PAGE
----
Monday, October 14, 2013

You're not you when you're hungry

This is a story I think has been misunderstood.

It's fair to say that these people should know that a limit exists, and that it shouldn't be abused if a glitch causes that limit to temporarily disappear.

But there's a lesson here for those who make a life's work of condemning poor people's supposed "abuse" of the system.

People are always looking to meet their needs. That's easy when you're living comfortably. 

But when you're poor, you're always at a deficit. And when you come into a larger amount of money than usual, those needs burn a hole in your pocket. Put another way: when you're starving, and you suddenly have lots more money to buy lots more food, you're going to binge. It can be a destructive impulse over time, but it's an understandable one in that mindset.

That's what I'm guessing happened here. EBT purchases are limited to certain food items and other necessities (a fact often overlooked by the flatscreen-outrage crowd), so it's actually poignant to see those food shelves cleared like that. I'm not overjoyed over some beating-the-system notion, because I don't condone that; nor do I condone the ignorance that led people to think they suddenly had a bottomless balance with no consequences.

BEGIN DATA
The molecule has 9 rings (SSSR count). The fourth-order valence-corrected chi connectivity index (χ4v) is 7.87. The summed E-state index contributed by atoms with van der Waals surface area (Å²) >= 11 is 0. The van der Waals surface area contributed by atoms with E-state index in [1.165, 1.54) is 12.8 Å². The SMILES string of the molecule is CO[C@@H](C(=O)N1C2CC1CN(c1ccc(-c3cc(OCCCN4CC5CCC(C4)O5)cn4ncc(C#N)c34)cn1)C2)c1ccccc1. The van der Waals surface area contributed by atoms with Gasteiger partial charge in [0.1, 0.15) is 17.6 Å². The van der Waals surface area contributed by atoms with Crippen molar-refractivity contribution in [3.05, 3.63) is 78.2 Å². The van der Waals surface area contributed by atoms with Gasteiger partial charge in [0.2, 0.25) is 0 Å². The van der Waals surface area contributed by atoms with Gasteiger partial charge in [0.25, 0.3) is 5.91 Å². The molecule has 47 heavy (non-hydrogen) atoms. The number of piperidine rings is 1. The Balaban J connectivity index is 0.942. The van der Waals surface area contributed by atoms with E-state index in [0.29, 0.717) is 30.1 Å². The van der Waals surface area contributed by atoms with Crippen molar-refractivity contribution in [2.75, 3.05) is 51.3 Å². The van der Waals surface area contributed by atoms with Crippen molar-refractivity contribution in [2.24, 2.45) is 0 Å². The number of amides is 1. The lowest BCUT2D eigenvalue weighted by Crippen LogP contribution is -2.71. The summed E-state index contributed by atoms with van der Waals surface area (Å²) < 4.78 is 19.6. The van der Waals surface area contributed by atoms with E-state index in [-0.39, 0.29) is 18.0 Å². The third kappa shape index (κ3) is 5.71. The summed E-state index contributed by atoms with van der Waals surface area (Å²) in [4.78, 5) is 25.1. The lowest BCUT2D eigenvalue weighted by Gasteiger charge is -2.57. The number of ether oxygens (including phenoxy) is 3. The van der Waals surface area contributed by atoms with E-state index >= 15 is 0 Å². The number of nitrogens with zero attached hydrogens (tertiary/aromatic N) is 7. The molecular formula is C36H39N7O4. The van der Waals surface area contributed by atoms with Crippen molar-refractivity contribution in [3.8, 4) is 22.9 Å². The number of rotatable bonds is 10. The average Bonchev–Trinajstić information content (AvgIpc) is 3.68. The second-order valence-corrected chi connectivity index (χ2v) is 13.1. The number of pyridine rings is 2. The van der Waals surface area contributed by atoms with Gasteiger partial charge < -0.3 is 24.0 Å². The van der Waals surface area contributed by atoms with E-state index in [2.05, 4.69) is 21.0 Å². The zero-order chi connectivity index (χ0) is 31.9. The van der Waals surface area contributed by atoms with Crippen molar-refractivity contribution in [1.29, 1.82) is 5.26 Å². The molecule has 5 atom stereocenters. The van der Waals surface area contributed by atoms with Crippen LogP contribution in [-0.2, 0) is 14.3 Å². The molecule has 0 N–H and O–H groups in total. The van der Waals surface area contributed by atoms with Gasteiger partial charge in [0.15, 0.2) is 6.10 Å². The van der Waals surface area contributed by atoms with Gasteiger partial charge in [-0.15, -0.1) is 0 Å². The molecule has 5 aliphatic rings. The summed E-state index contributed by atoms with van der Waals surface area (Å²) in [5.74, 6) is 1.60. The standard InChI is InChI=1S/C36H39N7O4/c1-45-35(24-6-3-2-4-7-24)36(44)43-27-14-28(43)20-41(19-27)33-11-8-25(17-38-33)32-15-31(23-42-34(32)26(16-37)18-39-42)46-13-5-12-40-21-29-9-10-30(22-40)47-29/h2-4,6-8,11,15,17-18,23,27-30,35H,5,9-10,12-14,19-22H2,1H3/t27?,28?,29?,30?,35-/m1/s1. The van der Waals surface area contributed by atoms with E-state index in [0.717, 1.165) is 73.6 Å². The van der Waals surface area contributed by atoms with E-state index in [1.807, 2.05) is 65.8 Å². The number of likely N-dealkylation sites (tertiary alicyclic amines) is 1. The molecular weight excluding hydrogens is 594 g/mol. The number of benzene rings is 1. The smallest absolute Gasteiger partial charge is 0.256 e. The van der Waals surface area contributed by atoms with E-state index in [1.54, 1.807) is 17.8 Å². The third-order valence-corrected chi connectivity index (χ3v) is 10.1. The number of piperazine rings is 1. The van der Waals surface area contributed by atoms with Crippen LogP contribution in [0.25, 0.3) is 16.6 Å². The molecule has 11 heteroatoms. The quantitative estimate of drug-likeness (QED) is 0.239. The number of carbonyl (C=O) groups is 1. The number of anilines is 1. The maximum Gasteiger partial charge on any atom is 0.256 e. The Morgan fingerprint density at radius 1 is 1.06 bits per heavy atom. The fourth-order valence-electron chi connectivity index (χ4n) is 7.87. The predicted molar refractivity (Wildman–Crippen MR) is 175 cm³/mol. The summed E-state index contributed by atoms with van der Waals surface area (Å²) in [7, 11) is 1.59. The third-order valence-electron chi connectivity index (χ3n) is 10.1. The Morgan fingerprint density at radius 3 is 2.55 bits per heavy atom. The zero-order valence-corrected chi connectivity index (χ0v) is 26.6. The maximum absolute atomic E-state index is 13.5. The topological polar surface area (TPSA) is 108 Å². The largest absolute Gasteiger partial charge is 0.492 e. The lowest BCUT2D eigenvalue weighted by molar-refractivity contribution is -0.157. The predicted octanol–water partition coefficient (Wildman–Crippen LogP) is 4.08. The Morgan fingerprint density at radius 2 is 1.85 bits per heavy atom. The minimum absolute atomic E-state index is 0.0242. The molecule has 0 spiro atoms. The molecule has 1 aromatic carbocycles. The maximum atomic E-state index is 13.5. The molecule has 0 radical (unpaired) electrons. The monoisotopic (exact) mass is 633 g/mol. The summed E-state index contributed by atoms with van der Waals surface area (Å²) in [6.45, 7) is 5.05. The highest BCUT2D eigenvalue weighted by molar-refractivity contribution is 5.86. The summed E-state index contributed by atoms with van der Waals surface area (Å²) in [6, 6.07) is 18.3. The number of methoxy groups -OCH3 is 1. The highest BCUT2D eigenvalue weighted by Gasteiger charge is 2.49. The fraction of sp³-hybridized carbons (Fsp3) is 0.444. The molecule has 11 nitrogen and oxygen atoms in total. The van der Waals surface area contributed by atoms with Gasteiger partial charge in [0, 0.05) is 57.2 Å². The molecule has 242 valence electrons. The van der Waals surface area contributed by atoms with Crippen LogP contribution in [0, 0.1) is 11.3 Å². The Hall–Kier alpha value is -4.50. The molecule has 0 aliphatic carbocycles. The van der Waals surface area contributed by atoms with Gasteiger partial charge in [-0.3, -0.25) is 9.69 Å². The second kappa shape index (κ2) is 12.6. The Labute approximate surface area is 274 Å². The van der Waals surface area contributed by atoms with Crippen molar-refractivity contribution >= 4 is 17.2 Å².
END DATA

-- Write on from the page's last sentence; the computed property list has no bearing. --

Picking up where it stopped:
But the lesson to learned is this: When the poor and middle class get an income boost, they go out and spend that money. When individuals and families can meet their needs, that makes them healthier and happier, and thus more productive and self-sufficient. The money they earn and spend then boosts the economy, benefiting retailers and the rest of the business community. It also shores up the tax base, which helps improve public services and infrastructure. Everyone benefits on every level.

This is elementary economics, and yet it's been lost in the past few decades. Why? Trickle-down policies, and a 30-year campaign convincing Americans that all will be well if we give all the breaks to the richest (who stuff it in offshore and/or long-term accounts) rather than to the "parasites" (meaning most Americans). Which is why so many working-class people will see those empty shelves and get angry at the cardholders, rather than at the circumstances that make those people so desperate in the first place. Because that campaign has worked. For some people, at least. 

The ones who never need to clear shelves.

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